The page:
The Federal Highway Administration (FHWA) has announced this month (October 2018) that it is pursuing an update to the “Manual on Uniform Traffic Control Devices for Streets and Highways” — the MUTCD — in preparation for the future of automated vehicles and to afford states and local communities with more opportunities to utilize innovation.
Whether it is due perhaps to long-term rigorous traffic enforcement, to the mandatory driver training for all young drivers, or to a good safety culture in general, drivers in Montreal certainly appear to have a better-than-average attitude towards Vulnerable Road Users [VRU], and in turn, this makes the city a pleasant place for training (or learning) defensive and advanced driving.
Sometimes, permanent traffic signs almost seem to be designed to be ignored (and therefore lose much of their safety value at relevant times). One classic example of this, in the lower 48 states of the USA, might be the very common signs stating ‘Road Subject to Ice,’ but in a late July heatwave it’s a pretty safe bet they don’t mean ‘right now!’
While instructing on an advanced driving course recently in the Pacific Northwest of the USA, I briefly found it funny when I saw this sign but after a few moments of humor I was more dismayed than amused. Read on and you’ll find out why.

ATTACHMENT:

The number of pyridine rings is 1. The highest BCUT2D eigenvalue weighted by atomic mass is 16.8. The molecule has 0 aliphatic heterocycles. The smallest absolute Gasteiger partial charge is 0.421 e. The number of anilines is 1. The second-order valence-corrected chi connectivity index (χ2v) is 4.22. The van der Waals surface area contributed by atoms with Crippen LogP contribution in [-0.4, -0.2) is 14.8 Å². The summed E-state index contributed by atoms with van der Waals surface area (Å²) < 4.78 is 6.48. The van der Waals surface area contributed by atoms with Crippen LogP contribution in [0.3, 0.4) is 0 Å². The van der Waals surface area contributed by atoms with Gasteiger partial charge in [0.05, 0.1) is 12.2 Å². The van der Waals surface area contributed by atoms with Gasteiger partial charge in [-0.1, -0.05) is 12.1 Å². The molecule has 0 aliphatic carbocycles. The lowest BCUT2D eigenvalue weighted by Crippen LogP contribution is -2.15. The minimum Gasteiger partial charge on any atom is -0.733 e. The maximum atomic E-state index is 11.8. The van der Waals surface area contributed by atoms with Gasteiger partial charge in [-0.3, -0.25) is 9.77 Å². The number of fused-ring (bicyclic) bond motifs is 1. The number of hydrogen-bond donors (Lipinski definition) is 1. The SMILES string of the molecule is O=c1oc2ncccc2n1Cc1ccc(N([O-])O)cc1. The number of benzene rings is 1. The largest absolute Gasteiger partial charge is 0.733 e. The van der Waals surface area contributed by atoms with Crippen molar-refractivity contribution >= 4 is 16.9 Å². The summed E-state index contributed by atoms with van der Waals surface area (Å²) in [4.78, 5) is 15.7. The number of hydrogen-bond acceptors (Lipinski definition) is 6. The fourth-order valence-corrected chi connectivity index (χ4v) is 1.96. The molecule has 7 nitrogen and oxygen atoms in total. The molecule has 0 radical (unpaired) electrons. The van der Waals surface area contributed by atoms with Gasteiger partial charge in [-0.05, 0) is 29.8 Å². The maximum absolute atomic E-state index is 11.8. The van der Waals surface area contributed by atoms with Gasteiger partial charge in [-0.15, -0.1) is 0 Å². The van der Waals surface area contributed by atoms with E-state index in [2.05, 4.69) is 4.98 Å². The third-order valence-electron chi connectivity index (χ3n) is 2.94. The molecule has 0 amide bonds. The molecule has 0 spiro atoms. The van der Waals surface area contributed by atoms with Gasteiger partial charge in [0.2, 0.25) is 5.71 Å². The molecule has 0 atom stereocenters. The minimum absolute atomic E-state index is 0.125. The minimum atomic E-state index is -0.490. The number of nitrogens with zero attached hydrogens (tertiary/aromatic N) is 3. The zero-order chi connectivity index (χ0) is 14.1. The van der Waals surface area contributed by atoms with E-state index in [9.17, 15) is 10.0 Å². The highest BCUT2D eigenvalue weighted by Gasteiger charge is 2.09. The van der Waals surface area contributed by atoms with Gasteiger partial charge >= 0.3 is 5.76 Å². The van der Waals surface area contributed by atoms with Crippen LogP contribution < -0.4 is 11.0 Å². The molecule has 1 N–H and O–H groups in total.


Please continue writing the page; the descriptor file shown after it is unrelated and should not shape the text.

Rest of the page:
Sixty-nine years ago, back in 1949, the United Nations drew up a ‘Protocol on Road Signs and Signals.’ Goals of the protocol included uniformity of all road signs, signals and surface markings around the world, to make it easier for foreign visitors to understand traffic signs wherever they happened to be driving. In the same context there has always been a push for sign makers to use images rather than text on road signs, so that it is even easier to understand the signs.Continue reading “Does Mexico do a Better Job with Road Signs than the USA?”
Unclear or inaccurate traffic signs, road signs, pavement markings or road markings — call them what you prefer — can cause confusion or even danger.
Here’s one from Colorado, photographed in May 2018, but what exactly does it mean?
According to Autoblog, university researchers “have figured out how to hack self-driving cars by putting stickers on street signs.”
Some road signs are incorrect for their task and others can create problems by not being located exactly where they should be (sometimes because the installer was sticking strictly to a rule book and didn’t use common sense). But in this case the cause of potential danger is different: